Other factors in fertilization practices could impact N losses (leaching and N2O emissions). For example, if a higher fertilizer formulation is used (20N–10P–10K versus 8N–8P–8K), one might expect increased N2O emissions; however, if application rates are reduced, N2O emissions might not be changed. On the other hand, high analysis fertilizers are less energy-intensive to produce, package, ship, and apply (Gellings and Parmenter, 2008). In addition, most growers use high analysis, slow-release or encapsulated fertilizers, which could affect N losses. Use of these types of fertilizers will affect GHG during production as well as application; however, research is needed to determine the best option for optimizing growth and minimizing N2O emissions from fertilizers in the horticulture industry both during production and after outplanting. Another interacting factor that could impact N losses is the frequency and amount of irrigation. Excessive irrigation could increase both N leaching and N2O emissions. The effects of irrigation on N losses in container-grown plant production systems require investigation to develop BMPs not only for reducing N2O emissions, but also for water conservation, an issue becoming critical in a changing climate.

Carbon Sequestration Potential of Ornamental Plants in the Landscape

Another potential C sink in ornamental plant production is the ability of plants to store C in biomass. Previous research has shown that urban forests have a significant potential for removing CO2 from the atmosphere and sequestering C in standing biomass (Nowak, 1993). Rowntree and Nowak (1991) estimated that urban forests in the United States sequester ≈712 million tonnes of C. In addition to storing C, urban trees cool ambient air and provide shade, which reduces energy costs (Rowntree and Nowak, 1991). Simpson and McPherson (1998) reported that in Sacramento County, CA, a utilities-sponsored tree planting program resulted in an estimated annual savings of $24 per mature tree. As energy prices rise and trees grow, they will become even more valuable. In addition, green roof systems have been shown to reduce energy costs as well as successfully sequester C (Getter et al., 2009).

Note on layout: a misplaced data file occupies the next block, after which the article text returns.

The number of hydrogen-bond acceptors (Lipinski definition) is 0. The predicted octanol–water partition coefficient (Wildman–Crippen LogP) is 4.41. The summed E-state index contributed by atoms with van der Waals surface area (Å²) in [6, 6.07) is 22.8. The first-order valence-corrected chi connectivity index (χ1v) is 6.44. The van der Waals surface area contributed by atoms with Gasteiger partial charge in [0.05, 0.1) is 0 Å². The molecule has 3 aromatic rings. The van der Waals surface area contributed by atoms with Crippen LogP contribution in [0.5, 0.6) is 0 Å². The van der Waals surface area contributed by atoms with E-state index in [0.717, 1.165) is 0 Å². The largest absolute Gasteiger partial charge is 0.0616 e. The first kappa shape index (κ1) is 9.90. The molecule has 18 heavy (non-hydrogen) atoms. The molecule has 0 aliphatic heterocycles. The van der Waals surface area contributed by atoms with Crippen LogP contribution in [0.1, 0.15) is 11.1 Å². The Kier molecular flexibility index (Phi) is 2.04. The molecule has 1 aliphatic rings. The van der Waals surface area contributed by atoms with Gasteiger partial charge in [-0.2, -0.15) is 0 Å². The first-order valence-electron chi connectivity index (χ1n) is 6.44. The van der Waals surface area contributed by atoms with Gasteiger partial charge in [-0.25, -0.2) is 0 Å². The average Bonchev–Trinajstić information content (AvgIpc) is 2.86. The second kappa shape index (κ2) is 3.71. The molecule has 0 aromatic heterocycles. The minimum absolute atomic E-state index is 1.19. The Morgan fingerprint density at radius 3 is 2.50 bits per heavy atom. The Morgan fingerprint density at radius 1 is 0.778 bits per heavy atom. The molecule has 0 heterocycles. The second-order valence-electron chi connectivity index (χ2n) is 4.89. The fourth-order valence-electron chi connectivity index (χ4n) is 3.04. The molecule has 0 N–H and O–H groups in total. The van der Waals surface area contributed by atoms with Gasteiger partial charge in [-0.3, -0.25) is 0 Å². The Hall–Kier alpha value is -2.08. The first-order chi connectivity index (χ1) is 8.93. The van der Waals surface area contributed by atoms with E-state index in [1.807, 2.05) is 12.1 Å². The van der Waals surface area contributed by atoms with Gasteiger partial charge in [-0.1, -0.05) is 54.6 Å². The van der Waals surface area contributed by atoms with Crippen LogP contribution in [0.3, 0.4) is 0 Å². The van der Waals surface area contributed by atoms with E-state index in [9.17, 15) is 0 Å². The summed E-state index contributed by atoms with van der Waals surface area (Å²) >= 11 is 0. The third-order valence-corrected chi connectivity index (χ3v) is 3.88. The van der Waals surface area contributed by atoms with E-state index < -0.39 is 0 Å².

Aside from trees, no research has addressed the potential benefits of shrubs, perennials, and other ornamental nursery species to the environment, including C storage. Most ornamental shrubs require little or no management inputs and often accumulate biomass quickly, making them a potential major C sink. In our survey, producers categorized their crops by those that were fast- (greater than 0.91 m per year), medium- (0.30 to 0.91 m per year), or slow-growing (less than 0.31 m per year). Fast-, medium-, and slow-growing species made up 19.8%, 56.6%, and 23.6%, respectively, of container-grown nursery crops (Table 2). Most of the trees described in the studies would be considered fast or medium growers and would accumulate more biomass (more C storage potential) than shrubs. However, most landscapes have more shrubs than trees. It is possible that, in any given landscape, the total C accumulated in shrubs could be greater than that in trees.

To determine the C “footprint” or C budget of the ornamental horticulture industry, C “costs” or C losses must also be considered. The C costs associated with both production and application of pesticides, fertilizers, irrigations, etc., must be taken into consideration. These figures are likely to be relatively low for the ornamental horticulture industry because much work (i.e., weed control, application of other pesticides, fertilization) is done by hand as opposed to agriculture where most of this work is conducted with machines. Carbon losses (from decomposition of mulches, trimmings, media substrates, etc., along with those associated with plant respiration) must also be considered. For example, in studies of managed turfgrass systems, it was found that, although irrigation and fertilization enhance productivity and C storage, soil GHG emissions in these systems can increase. It was suggested that managed turf systems are not often considered C sinks given the amount of fossil fuel needed to mow, fertilize, and apply pesticides to these systems (Townsend-Small and Czimczik, 2010). At present, it is not known if the ornamental horticulture industry will represent a net source or sink for C.

Production and outplanting of ornamental nursery crops could still prove to be a significant C sink given the quantity of C accumulated in biomass and that added to soil as growth media. At present, however, this is unknown as is how the C sequestration ability of the ornamental horticulture industry compares with that of other systems (e.g., row crops and forests). Nonetheless, the ornamental horticulture industry provides the average U.S. homeowner an ability to participate in reducing their C footprint by landscaping their yards while increasing property values in the process.

Conclusions